- The Elements, The Production Process, Roles and Responsibilities
- Design – Set, Costume, Poster/Promotion
- Design – Lighting and Sound
- Theatre Criticism
I have just started this unit with my class and thought it would be a good idea to share my classroom experiences in real time rather than quite a while later as I have done with some of my other posts.
So here’s a suggestion for introducing the elements, the production process and roles and responsibilities to your students.
- To establish the idea that theatre is not just about the actor’s but a whole team of people;
- That it is a lengthy process requiring considerable planning with people from various areas of responsibility;
- That the team’s primary role is to interpret a text and bring it to life on stage.
Remember: Try to re-inforce the idea that this is a “directing” course, not a theory course.
There’s No “I” in Team:
- Form student’s into small groups.
- Give each group a photograph.
- Assign each group member with a role: director, actor, costume designer, set/props and any other role you like.
- Allow each group 5 minutes to recreate a scene from the photograph but they must change it in some way to make it original.
- Whilst groups are working out what they are doing, walk around and whisper “commands” into certain people’s ears, e.g. “Refuse to do anything,” “Let the actor do whatever he/she wants.”
- Have each group present their photograph performance.
- Afterwards ask groups to talk about how well or perhaps how well they did not work together and what they felt would have made the team work even better. The pressurised time situation is bound to bring out some interesting responses. You could also link in a discussion about the workplace and any similiarities or connections seen from the exercise.
- Use this as a lead in to discuss the concept of a production team and the various roles in that team. Have handouts at the ready here with lists of responsibilities for each role.
- Get student’s to complete a “heirarchy chart” of the various production roles that looks at the areas of responsibility and who is “in charge” of who.
- Lead into a discussion about the three parts of the production process: pre-production (70%), production (10%) and post-production (30%). Yes, that does equal 110%. As well as, of course, how could we forget, Murphy’s Law and the need to be prepared for anything that may go wrong.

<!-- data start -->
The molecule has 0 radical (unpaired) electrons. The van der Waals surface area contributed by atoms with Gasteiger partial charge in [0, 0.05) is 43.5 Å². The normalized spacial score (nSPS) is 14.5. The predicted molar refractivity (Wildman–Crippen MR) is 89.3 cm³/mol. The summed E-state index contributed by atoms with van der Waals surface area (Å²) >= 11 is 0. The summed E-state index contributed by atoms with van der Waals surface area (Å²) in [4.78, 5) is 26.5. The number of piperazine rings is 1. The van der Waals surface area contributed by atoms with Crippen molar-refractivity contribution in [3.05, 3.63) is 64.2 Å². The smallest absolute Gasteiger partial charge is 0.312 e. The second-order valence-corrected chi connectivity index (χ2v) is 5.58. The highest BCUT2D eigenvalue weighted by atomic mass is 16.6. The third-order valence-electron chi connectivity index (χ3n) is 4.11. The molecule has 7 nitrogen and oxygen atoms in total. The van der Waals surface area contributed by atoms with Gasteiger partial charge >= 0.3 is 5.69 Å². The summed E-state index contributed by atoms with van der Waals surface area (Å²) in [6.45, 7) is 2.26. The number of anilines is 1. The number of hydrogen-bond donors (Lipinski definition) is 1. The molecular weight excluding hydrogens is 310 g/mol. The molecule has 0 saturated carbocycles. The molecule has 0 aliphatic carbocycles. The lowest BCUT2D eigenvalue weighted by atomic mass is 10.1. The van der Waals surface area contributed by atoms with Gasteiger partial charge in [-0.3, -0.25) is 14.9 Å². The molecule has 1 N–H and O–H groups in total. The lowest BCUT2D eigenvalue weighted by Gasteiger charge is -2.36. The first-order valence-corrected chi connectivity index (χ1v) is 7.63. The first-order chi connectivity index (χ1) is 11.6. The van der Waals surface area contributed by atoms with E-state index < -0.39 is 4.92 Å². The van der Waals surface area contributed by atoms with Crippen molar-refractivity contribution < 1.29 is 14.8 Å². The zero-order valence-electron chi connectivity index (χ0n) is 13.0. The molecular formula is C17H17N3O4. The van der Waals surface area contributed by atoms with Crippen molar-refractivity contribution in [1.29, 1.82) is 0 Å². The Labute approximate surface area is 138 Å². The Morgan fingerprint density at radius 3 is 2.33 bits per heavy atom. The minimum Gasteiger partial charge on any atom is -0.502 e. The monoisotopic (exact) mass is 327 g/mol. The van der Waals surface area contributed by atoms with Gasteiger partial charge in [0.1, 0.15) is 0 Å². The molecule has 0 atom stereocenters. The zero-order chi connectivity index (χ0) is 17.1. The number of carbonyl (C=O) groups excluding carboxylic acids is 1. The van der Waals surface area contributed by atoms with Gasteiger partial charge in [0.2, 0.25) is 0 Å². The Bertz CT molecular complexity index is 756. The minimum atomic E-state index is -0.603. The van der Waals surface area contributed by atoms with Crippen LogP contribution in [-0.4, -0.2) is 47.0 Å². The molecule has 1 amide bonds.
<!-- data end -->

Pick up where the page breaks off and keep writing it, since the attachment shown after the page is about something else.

Paint By Number:
- Create a workstation for each student with newspaper, paint brushes, water and a selection of colours (I use the primary colours).
- Give each student 4 sheets of A3 paper. Have them number them 1-4 and put their name on the back of each.
- Select four differing pieces of music. You could base these on the Laban movements. So, something soft, flowing and melancholic, something short, sharp and up-tempo, something constant and rhythmic, something brimming with tension.
- As each piece of music plays, have the student’s paint what comes into their minds using the various colours, mixing colours, using shapes, line and pattern.
- You can leave the exercise here at this point or as an extension to this exercise you could have the student’s write about what they created and which elements of drama they were drawing upon.
- Finish the lesson by reinforcing that what the student’s did was to interpret and utilise their imaginations to create an original work that could then become a set or a costume design.
Here are some photos of what my student’s did during their lesson this week.
Image Credit: karlao, Paint by Number Activity, 2011.Follow @karlao_dtn